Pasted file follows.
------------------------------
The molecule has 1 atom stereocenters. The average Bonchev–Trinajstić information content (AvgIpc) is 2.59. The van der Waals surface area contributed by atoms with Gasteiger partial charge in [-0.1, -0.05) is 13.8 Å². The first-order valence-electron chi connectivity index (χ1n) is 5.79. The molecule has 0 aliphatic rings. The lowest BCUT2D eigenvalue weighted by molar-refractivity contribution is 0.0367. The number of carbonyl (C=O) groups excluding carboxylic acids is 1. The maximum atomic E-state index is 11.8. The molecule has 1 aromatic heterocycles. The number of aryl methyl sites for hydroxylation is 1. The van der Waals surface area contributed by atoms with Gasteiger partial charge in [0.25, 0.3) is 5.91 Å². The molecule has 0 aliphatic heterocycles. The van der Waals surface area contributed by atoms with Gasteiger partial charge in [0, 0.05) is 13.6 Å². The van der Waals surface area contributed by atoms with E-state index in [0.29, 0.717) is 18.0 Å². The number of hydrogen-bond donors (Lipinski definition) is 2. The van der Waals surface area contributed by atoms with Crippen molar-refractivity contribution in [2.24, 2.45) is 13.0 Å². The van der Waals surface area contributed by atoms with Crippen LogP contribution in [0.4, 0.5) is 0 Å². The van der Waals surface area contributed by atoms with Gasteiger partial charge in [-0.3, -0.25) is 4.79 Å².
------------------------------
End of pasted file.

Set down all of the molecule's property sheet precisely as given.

The molecule has 1 atom stereocenters. The average Bonchev–Trinajstić information content (AvgIpc) is 2.59. The van der Waals surface area contributed by atoms with Gasteiger partial charge in [-0.1, -0.05) is 13.8 Å². The first-order valence-electron chi connectivity index (χ1n) is 5.79. The molecule has 0 aliphatic rings. The lowest BCUT2D eigenvalue weighted by molar-refractivity contribution is 0.0367. The number of carbonyl (C=O) groups excluding carboxylic acids is 1. The maximum atomic E-state index is 11.8. The molecule has 1 aromatic heterocycles. The number of aryl methyl sites for hydroxylation is 1. The van der Waals surface area contributed by atoms with Gasteiger partial charge in [0.25, 0.3) is 5.91 Å². The molecule has 0 aliphatic heterocycles. The van der Waals surface area contributed by atoms with Gasteiger partial charge in [0, 0.05) is 13.6 Å². The van der Waals surface area contributed by atoms with E-state index in [0.29, 0.717) is 18.0 Å². The number of hydrogen-bond donors (Lipinski definition) is 2. The van der Waals surface area contributed by atoms with Crippen molar-refractivity contribution in [2.24, 2.45) is 13.0 Å². The van der Waals surface area contributed by atoms with Crippen LogP contribution in [0.4, 0.5) is 0 Å². The van der Waals surface area contributed by atoms with Gasteiger partial charge in [-0.3, -0.25) is 4.79 Å².